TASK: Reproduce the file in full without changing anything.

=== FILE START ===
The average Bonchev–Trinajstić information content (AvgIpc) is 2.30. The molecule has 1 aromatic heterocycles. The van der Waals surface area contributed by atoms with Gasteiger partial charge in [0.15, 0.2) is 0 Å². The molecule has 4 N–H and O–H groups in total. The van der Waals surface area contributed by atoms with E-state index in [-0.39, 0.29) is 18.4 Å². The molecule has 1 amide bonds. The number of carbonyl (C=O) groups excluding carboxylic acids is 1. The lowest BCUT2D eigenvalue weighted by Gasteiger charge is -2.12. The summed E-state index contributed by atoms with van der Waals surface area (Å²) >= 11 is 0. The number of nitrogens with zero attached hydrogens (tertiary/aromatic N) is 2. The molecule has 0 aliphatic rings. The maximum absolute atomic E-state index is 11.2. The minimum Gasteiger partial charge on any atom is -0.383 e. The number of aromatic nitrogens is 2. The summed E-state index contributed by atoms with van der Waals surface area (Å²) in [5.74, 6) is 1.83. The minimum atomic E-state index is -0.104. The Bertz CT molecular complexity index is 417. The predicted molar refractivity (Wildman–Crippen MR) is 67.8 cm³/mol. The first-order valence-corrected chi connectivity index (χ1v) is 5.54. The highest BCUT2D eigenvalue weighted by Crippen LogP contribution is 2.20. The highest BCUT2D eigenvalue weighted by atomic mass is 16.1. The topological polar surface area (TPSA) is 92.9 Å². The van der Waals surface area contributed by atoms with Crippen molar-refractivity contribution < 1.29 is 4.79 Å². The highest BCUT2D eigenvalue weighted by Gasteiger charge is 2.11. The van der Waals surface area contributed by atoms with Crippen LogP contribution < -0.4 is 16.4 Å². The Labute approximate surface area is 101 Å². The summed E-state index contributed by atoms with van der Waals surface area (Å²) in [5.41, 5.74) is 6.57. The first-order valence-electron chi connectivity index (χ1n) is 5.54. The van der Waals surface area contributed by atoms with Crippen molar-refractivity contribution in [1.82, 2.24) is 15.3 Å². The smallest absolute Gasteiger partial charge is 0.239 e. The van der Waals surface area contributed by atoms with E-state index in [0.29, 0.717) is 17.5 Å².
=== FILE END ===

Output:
The average Bonchev–Trinajstić information content (AvgIpc) is 2.30. The molecule has 1 aromatic heterocycles. The van der Waals surface area contributed by atoms with Gasteiger partial charge in [0.15, 0.2) is 0 Å². The molecule has 4 N–H and O–H groups in total. The van der Waals surface area contributed by atoms with E-state index in [-0.39, 0.29) is 18.4 Å². The molecule has 1 amide bonds. The number of carbonyl (C=O) groups excluding carboxylic acids is 1. The lowest BCUT2D eigenvalue weighted by Gasteiger charge is -2.12. The summed E-state index contributed by atoms with van der Waals surface area (Å²) >= 11 is 0. The number of nitrogens with zero attached hydrogens (tertiary/aromatic N) is 2. The molecule has 0 aliphatic rings. The maximum absolute atomic E-state index is 11.2. The minimum Gasteiger partial charge on any atom is -0.383 e. The number of aromatic nitrogens is 2. The summed E-state index contributed by atoms with van der Waals surface area (Å²) in [5.74, 6) is 1.83. The minimum atomic E-state index is -0.104. The Bertz CT molecular complexity index is 417. The predicted molar refractivity (Wildman–Crippen MR) is 67.8 cm³/mol. The first-order valence-corrected chi connectivity index (χ1v) is 5.54. The highest BCUT2D eigenvalue weighted by Crippen LogP contribution is 2.20. The highest BCUT2D eigenvalue weighted by atomic mass is 16.1. The topological polar surface area (TPSA) is 92.9 Å². The van der Waals surface area contributed by atoms with Crippen molar-refractivity contribution < 1.29 is 4.79 Å². The highest BCUT2D eigenvalue weighted by Gasteiger charge is 2.11. The van der Waals surface area contributed by atoms with Crippen LogP contribution < -0.4 is 16.4 Å². The Labute approximate surface area is 101 Å². The summed E-state index contributed by atoms with van der Waals surface area (Å²) in [5.41, 5.74) is 6.57. The first-order valence-electron chi connectivity index (χ1n) is 5.54. The van der Waals surface area contributed by atoms with Crippen molar-refractivity contribution in [1.82, 2.24) is 15.3 Å². The smallest absolute Gasteiger partial charge is 0.239 e. The van der Waals surface area contributed by atoms with E-state index in [0.29, 0.717) is 17.5 Å².